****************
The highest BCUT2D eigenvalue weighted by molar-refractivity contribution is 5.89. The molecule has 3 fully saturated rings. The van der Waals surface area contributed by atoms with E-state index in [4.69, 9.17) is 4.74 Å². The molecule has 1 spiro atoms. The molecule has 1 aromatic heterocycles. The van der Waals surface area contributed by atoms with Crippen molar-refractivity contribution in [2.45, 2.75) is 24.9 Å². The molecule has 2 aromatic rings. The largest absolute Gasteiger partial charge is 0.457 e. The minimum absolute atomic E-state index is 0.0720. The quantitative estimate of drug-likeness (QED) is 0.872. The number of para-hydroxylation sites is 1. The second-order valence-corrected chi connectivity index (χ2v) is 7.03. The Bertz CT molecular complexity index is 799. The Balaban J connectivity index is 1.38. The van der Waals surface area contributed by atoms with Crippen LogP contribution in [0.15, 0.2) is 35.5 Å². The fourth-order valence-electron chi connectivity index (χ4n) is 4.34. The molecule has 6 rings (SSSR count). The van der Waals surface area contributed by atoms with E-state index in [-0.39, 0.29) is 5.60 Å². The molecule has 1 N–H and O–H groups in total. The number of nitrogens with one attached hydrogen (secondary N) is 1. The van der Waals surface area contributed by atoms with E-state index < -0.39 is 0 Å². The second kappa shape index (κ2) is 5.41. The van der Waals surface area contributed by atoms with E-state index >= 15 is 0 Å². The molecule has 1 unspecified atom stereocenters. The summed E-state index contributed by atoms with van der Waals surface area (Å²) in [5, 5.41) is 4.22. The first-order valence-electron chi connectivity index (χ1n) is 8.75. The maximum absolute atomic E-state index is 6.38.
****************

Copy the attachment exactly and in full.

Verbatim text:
The highest BCUT2D eigenvalue weighted by molar-refractivity contribution is 5.89. The molecule has 3 fully saturated rings. The van der Waals surface area contributed by atoms with E-state index in [4.69, 9.17) is 4.74 Å². The molecule has 1 spiro atoms. The molecule has 1 aromatic heterocycles. The van der Waals surface area contributed by atoms with Crippen molar-refractivity contribution in [2.45, 2.75) is 24.9 Å². The molecule has 2 aromatic rings. The largest absolute Gasteiger partial charge is 0.457 e. The minimum absolute atomic E-state index is 0.0720. The quantitative estimate of drug-likeness (QED) is 0.872. The number of para-hydroxylation sites is 1. The second-order valence-corrected chi connectivity index (χ2v) is 7.03. The Bertz CT molecular complexity index is 799. The Balaban J connectivity index is 1.38. The van der Waals surface area contributed by atoms with Crippen LogP contribution in [0.15, 0.2) is 35.5 Å². The fourth-order valence-electron chi connectivity index (χ4n) is 4.34. The molecule has 6 rings (SSSR count). The van der Waals surface area contributed by atoms with E-state index in [-0.39, 0.29) is 5.60 Å². The molecule has 1 N–H and O–H groups in total. The number of nitrogens with one attached hydrogen (secondary N) is 1. The van der Waals surface area contributed by atoms with E-state index < -0.39 is 0 Å². The second kappa shape index (κ2) is 5.41. The van der Waals surface area contributed by atoms with E-state index >= 15 is 0 Å². The molecule has 1 unspecified atom stereocenters. The summed E-state index contributed by atoms with van der Waals surface area (Å²) in [5, 5.41) is 4.22. The first-order valence-electron chi connectivity index (χ1n) is 8.75. The maximum absolute atomic E-state index is 6.38.